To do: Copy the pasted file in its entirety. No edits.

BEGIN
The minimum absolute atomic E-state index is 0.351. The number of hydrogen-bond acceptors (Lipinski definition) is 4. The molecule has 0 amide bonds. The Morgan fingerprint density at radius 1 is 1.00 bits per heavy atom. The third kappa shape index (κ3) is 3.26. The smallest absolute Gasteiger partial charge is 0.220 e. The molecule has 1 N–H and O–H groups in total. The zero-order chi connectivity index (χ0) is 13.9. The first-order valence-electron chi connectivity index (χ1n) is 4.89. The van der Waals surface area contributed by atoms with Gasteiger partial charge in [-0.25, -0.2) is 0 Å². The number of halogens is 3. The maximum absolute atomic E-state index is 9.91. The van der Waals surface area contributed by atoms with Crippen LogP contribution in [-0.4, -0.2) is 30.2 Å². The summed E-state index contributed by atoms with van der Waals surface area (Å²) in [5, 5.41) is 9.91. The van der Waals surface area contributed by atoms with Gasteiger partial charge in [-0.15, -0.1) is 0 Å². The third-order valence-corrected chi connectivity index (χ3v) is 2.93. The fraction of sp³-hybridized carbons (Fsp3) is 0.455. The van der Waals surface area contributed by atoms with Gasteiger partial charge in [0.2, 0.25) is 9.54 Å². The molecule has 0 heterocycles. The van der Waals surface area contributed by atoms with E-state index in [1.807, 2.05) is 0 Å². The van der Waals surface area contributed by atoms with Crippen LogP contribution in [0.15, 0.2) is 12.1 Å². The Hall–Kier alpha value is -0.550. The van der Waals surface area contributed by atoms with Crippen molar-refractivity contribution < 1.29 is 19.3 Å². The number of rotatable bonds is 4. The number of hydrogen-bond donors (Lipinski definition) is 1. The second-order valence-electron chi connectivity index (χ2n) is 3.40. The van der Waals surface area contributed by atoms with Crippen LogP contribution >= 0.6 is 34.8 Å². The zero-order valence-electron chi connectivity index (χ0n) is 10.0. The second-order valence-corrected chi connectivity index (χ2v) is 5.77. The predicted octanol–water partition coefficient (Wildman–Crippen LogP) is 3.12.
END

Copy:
The minimum absolute atomic E-state index is 0.351. The number of hydrogen-bond acceptors (Lipinski definition) is 4. The molecule has 0 amide bonds. The Morgan fingerprint density at radius 1 is 1.00 bits per heavy atom. The third kappa shape index (κ3) is 3.26. The smallest absolute Gasteiger partial charge is 0.220 e. The molecule has 1 N–H and O–H groups in total. The zero-order chi connectivity index (χ0) is 13.9. The first-order valence-electron chi connectivity index (χ1n) is 4.89. The van der Waals surface area contributed by atoms with Gasteiger partial charge in [-0.25, -0.2) is 0 Å². The number of halogens is 3. The maximum absolute atomic E-state index is 9.91. The van der Waals surface area contributed by atoms with Crippen LogP contribution in [-0.4, -0.2) is 30.2 Å². The summed E-state index contributed by atoms with van der Waals surface area (Å²) in [5, 5.41) is 9.91. The van der Waals surface area contributed by atoms with Gasteiger partial charge in [-0.15, -0.1) is 0 Å². The third-order valence-corrected chi connectivity index (χ3v) is 2.93. The fraction of sp³-hybridized carbons (Fsp3) is 0.455. The van der Waals surface area contributed by atoms with Gasteiger partial charge in [0.2, 0.25) is 9.54 Å². The molecule has 0 heterocycles. The van der Waals surface area contributed by atoms with E-state index in [1.807, 2.05) is 0 Å². The van der Waals surface area contributed by atoms with Crippen LogP contribution in [0.15, 0.2) is 12.1 Å². The Hall–Kier alpha value is -0.550. The van der Waals surface area contributed by atoms with Crippen molar-refractivity contribution < 1.29 is 19.3 Å². The number of rotatable bonds is 4. The number of hydrogen-bond donors (Lipinski definition) is 1. The second-order valence-electron chi connectivity index (χ2n) is 3.40. The van der Waals surface area contributed by atoms with Crippen LogP contribution >= 0.6 is 34.8 Å². The zero-order valence-electron chi connectivity index (χ0n) is 10.0. The second-order valence-corrected chi connectivity index (χ2v) is 5.77. The predicted octanol–water partition coefficient (Wildman–Crippen LogP) is 3.12.